The Aghori (in Sanskrit, aghora) are ascetic Shaiva sadhus (holy men). The Aghori are known to engage in post-mortem rituals. They often dwell in charnel grounds, have been witnessed smearing cremation ashes on their bodies, and have been known to use bones from human corpses for crafting kapalas (skull cup)which Lord Shiva and other Hindu deities are often depicted holding or using it and jewelry. Due to their practices that are contradictory to orthodox Hinduism, they are generally opposed by other Hindus.
Many Aghori gurus (teachers) command great reverence from rural populations as they are supposed to possess healing powers gained through their intensely hermit rites and practices of renunciation and Tapasya (meditation). They are also known to meditate and perform worship in haunted houses.
The Aghoris are devotees of Lord Shiva manifested as Lord Bhairava. The Aghoris are monists (concept of singleness) who seek moksha (liberation) from the cycle of samsara (reincarnation). This freedom is a realization of the self’s identity with the absolute. Because of this monistic doctrine, the Aghoris maintain that all opposites are ultimately illusory. The purpose of embracing pollution and degradation through various customs is the realization of non-duality through transcending social taboos, attaining what is essentially an altered state of consciousness and perceiving the illusory nature of all conventional categories.
Aghoris are not to be confused with Shivnetras, another community who are also ardent devotees of Lord Shiva but do not indulge in extreme ritual practices. Although the Aghoris enjoy close ties with the Shivnetras, the two groups are quite distinct.
Aghoris base their beliefs on two principles common to broader Shaiva beliefs, that Lord Shiva is perfect (having omniscience, omnipresence and omnipotence) and that Lord Shiva is responsible for everything that occurs – all conditions, causes and effects. Consequently, everything that exists must be perfect and to deny the perfection of anything would be to deny the sacredness of all life in its full manifestation, as well as to deny the Supreme Being.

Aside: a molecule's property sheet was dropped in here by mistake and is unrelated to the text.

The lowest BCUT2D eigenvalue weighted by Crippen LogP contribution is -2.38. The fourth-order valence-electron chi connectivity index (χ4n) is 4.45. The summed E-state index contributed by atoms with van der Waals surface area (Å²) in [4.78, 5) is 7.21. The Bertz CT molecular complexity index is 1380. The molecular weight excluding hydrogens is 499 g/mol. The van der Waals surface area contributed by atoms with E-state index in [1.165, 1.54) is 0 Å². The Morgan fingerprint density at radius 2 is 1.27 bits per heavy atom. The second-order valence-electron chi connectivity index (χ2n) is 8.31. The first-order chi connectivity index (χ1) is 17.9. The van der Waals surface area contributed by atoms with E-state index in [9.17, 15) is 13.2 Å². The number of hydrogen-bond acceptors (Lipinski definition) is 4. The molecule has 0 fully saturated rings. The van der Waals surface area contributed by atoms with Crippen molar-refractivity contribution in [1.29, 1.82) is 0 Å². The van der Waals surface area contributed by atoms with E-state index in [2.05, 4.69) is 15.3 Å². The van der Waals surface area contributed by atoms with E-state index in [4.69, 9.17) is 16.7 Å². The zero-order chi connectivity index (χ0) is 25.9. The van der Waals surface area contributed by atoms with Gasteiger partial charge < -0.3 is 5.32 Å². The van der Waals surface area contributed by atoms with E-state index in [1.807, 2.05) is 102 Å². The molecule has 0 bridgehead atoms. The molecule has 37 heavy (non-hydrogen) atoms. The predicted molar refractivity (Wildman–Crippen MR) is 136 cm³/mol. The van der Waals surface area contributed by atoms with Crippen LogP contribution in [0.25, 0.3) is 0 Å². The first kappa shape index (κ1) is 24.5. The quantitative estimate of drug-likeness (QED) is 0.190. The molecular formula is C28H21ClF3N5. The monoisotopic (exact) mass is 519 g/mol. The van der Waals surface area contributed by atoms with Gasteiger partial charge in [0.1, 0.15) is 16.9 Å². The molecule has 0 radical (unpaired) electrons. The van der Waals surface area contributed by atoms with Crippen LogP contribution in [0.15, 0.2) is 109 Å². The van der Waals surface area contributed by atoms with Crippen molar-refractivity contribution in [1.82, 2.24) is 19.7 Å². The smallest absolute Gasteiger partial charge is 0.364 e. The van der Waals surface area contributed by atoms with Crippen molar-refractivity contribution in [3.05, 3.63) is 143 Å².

Aghoris believe that every person’s soul is Lord Shiva but is covered by Astamahapasa (eight great bonds) which is sensual pleasure, anger, greed, obsession, fear, ignorance, discrimination and hatred. The practices of the Aghoris are centered on the removal of these bonds. On release from all the eight bonds the soul will obtain moksha (liberation).
Aghori practices healing skills through purification as a pillar of their ritual. Their patients believe the Aghori are able to transfer pollution and health to and from patients as a form of “transformation healing”, due to the superior state of body and mind of the Aghori.
Though Aghoris are prevalent in cremation grounds across India, Nepal, and even sparsely across cremation grounds in South East Asia, the secrecy of this religious sect leaves no desire for practitioners to aspire for social recognition and notoriety.
The Aghoris trace their origins to Kina Ram, an ascetic who is said to have lived 150 years, dying during the second half of the 18th century. An Aghori believes in getting into total darkness by all means, and then getting into light or self realizing. Though this is a different approach from other Hindu sects, they believe it to be effective. They are infamously known for their rituals that include such as Shava Samskara, ritual worship incorporating the use of a corpse as the altar to invoke the mother goddess, Goddess Tara.
In Hindu iconography, Goddess Tara, like Goddess Kali, is one of the ten Mahavidyas (wisdom goddesses) and once invoked, can bless the Aghori with supernatural powers. The most popular of the ten Mahavidyas who are worshiped by Aghoris are Goddess Dhumavati, Goddess Bagalamukhi, and Goddess Bhairavi. The male Hindu deities primarily worshiped by Aghoris for supernatural powers are manifestations of Lord Shiva, including Lord Bhairava, Lord Virabhadra, Lord Avadhuti, and others.
The gurus and disciples of Aghora believe their state to be primordial and universal. They believe that all human beings are natural-born Aghori. They believe that human babies of all societies are without discrimination, that they will play as much in their own filth as with the toys around them. Children become progressively discriminating as they grow older and learn the culturally specific attachments and aversions of their parents. Children become increasingly aware of their mortality as they bump their heads and fall to the ground. They come to fear their mortality and then palliate this fear by finding ways to deny it altogether.